We’ve managed to pass on skiing, rock climbing and other backcountry skills without money ever changing hands. For a few generations, students have showed up for their first trips before they knew how to put on skis, some never having seen snow. Experienced skiers who have never met them will sweep, and sometimes carry their packs, all the while knowing they could have arrived at the hut six hours ago. And after those beginners start to know what they’re doing, after they no longer need the club, they sacrifice all that sweet pow to become the people who led them on their first Brew debacle. 

Sometimes I try to imagine if students had started the Varsity Outdoor Company instead. They’d sell outdoor experiences to other students, perhaps making decent money from it. Gear rentals would cost way more than free, and maybe the skis would be nicer. Maybe certified guides would teach at Long Hike, and we’d buy drink tickets for $6.50 at the after-party. I’m pretty sure there’d be no naked dancing. The huts would almost certainly be locked, and maybe they’d have full-sized barbeques. 

Teaching crevasse rescue at Glacier School
Photo: Olek Splawinkski
I’m not saying the Varsity Outdoor Company would be all bad, and I’m not trying to knock our local guiding companies. Some people would make a living off of the business, and there’d be jobs for students. But the sweet Type 2 fun of descending the Phelix switchbacks would be limited to those who could choke up the cash. And there’s something special about sipping mulled wine under a tarp sheltering you from that brutal Glacier School rain, something the Varsity Outdoor Company could never recreate.

We’re often told our economy is all about profit, and there’s no alternative. Yet there is the Varsity Outdoor Club, for nearly a hundred years, fulfilling our longing for adventure through cooperation, sharing and reciprocity. As we graduate and go on with our lives, let’s remember what the VOC was capable of. What if more of our economy ran like the VOC?

Friday, February 7, 2014

Aligning Resistance and Creation: The GetUp!-Sungevity Deal

Day of action at BC legislature.  Photo: Zack Embree
This past October, I biked out to Victoria to attend PowerShift BC. I was there with over a thousand young people committed to resisting an economy that is destroying our future. It was fantastic.

Between workshops, I ran into an acquaintance from my days in the youth climate movement who had been busy starting a sustainable worker co-operative called Shift: Urban Cargo Delivery. The co-op handles regular deliveries in downtown Vancouver on cargo trikes, and it's displacing fossil-fuel powered, privately-owned competition while providing employment for young people like my friend. We chatted quickly, and they told me how they were feeling a bit outside of the movement that had previously been their life. There didn't seem to a place for their current work on grassroots economic transformation in the youth climate agenda.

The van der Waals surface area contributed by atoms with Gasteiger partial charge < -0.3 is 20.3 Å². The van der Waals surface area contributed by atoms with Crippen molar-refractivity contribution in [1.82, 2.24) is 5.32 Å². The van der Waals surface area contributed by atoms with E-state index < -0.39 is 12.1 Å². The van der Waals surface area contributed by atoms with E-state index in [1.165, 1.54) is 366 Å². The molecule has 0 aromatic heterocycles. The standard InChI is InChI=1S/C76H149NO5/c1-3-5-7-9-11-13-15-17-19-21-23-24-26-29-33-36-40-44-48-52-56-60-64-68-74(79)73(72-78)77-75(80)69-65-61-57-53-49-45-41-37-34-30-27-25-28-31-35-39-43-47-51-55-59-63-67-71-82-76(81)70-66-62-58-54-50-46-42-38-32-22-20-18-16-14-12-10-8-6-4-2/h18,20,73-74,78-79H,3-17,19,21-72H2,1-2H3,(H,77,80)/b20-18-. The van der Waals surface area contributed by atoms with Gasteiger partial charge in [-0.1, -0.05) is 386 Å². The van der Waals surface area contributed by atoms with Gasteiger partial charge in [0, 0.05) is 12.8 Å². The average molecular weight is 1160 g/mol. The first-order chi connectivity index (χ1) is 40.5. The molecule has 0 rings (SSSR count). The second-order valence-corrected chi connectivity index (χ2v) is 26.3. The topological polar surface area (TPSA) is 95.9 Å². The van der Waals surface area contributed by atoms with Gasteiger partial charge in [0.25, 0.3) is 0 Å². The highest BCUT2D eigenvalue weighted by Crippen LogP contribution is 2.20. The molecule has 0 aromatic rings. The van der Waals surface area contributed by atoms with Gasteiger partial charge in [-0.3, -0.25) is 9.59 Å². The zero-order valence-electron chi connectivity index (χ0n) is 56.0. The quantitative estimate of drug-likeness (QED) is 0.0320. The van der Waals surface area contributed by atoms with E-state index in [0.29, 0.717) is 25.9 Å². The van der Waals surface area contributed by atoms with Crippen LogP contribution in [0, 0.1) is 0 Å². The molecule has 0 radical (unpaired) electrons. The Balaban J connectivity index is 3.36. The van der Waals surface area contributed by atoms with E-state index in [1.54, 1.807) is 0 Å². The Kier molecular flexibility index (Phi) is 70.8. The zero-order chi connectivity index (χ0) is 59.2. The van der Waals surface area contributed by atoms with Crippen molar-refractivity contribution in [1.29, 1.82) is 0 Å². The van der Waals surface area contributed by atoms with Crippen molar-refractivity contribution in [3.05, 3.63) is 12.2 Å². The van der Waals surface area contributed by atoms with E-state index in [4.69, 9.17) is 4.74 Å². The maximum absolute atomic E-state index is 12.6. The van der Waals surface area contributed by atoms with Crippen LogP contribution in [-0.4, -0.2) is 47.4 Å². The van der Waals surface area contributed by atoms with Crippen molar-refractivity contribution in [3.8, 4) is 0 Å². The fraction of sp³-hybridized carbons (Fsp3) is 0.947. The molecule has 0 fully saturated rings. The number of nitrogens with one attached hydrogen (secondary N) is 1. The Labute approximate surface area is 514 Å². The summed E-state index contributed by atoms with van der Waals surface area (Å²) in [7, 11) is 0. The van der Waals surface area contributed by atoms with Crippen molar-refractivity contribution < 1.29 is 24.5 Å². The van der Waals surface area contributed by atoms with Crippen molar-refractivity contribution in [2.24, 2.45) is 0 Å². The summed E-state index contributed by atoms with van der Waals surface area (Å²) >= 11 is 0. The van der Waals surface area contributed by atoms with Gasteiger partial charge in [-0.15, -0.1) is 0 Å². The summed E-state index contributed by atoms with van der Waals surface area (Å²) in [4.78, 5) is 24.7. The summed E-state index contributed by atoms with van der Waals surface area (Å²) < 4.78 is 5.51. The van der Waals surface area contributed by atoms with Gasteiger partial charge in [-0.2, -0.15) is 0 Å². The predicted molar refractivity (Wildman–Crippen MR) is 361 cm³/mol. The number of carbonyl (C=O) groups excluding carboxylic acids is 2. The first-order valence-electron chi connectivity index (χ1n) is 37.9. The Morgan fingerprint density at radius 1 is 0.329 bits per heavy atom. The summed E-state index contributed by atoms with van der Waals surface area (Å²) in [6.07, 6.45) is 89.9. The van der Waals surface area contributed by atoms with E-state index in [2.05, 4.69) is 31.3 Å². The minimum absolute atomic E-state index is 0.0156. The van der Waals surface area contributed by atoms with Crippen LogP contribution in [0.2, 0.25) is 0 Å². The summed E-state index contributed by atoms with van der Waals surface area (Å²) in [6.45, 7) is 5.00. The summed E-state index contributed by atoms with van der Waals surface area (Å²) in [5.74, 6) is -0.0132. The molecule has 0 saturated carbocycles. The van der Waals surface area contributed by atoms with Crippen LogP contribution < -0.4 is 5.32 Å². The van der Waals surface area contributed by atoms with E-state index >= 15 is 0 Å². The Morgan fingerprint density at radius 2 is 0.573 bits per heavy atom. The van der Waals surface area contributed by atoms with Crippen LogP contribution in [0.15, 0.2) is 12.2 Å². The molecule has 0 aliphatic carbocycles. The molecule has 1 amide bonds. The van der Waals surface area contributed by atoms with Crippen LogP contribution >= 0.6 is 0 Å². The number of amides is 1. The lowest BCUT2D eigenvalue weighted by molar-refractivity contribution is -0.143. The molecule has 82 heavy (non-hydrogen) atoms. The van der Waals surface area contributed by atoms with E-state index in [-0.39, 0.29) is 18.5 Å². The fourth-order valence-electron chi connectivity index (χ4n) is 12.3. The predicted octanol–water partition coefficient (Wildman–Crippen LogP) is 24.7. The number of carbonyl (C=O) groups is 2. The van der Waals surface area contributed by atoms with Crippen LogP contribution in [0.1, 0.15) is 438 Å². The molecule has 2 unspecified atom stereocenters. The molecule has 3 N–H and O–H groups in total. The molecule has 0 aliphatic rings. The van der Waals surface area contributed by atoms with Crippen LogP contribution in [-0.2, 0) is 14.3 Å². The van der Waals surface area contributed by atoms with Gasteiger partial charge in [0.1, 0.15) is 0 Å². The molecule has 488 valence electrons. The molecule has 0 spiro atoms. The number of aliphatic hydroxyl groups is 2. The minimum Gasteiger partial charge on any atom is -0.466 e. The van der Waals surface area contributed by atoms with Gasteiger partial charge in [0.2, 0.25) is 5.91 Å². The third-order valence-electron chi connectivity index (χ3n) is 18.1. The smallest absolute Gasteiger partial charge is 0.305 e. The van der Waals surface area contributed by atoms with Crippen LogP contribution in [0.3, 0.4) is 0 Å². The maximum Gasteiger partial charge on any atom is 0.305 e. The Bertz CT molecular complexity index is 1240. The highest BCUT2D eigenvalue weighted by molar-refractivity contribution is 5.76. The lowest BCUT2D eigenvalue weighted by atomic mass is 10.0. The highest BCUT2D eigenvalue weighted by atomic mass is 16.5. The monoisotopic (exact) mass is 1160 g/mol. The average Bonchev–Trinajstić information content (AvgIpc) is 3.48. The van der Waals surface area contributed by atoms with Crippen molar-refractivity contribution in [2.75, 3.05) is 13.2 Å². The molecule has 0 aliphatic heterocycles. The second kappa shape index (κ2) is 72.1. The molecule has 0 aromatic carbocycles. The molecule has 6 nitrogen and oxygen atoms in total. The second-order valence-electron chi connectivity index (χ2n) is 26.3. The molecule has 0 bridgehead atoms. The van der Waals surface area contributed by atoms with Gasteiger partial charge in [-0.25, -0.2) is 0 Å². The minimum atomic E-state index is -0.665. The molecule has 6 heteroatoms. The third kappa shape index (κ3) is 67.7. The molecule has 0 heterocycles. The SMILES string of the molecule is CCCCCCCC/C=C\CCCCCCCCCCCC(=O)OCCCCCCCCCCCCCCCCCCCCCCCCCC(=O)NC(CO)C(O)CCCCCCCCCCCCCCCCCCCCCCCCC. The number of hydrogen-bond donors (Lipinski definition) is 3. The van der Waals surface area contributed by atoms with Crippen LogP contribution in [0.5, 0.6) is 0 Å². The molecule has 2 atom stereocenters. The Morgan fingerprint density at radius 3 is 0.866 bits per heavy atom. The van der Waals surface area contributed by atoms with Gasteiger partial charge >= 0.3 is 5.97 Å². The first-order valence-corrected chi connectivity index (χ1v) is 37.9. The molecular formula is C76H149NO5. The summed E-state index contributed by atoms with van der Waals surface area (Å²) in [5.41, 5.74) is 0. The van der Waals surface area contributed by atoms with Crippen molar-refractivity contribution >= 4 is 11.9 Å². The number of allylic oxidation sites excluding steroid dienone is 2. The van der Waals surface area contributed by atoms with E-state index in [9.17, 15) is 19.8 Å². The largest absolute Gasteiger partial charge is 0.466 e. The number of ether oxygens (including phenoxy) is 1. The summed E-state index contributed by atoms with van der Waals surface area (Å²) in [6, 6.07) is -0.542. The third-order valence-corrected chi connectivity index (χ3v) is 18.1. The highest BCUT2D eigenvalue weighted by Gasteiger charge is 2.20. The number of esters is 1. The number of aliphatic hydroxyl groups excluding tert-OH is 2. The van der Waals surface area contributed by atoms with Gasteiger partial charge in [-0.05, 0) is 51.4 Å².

At the time, I thought that was a shame, but took me a while to reflect on what it meant. Did it represent a larger disconnect between the twin projects of resisting the shitty economy and building a better one?

A mid-sized solar installation in Mello, California.
Photo: Bernd/Flickr/Creative Commons License
Months later, I came across the news that GetUp!, a Australian non-profit advocacy organization that helped inspire, had partnered with Californian roof-top solar company Sungevity. GetUp! would email their list (over 2% of the country's population) about Sungevity's offer to put solar panels on their roofs. Sungevity would cut them a $150 cheque for each person they sign up. Apparently the Sierra Club has had a similar deal going in California for years now. 

This is pretty interesting. After years of campaigning against fossil fuels, GetUp! can go beyond just talking about alternatives; it's asking members to put alternatives on their roofs. The deal forms a symbiotic relationship that expands the new economy while fueling the activism that resists the shitty one.

It's not unambiguous though. Sungevity's rooftop solar is decentralizing our electricity system, moving control away from large power corporations. But when homeowners lease the solar panels, Sungevity is essentially moving money out of household budgets and into financial markets. How?  Well homeowners can choose to have the solar panels installed for no money down. If they don't wish to buy, they can sign a contract committing them to purchase the solar power for the next twenty years or so (terms lengths vary) and they won't have to worry about maintaining the system. Often the leases include escalating fees, but the pitch is that those fees will still be cheaper than buying power from the grid.

Securitization: it looks complicated because it is.
Credit: Wikipedia
Sungevity then works with banks and financial markets to come up with the cash to install the panels. Sometimes, the company bundles the contracts together and sells the future payments to investors, a process known as "securitization". If selling to homeowners for no money down, bundling a hundred of those loans together and trading them on financial markets sounds familiar, that's because it has been tried out before. I don't want to pronounce Sungevity guilty by association, but last time, it didn't work out so well. I think it raises similar questions.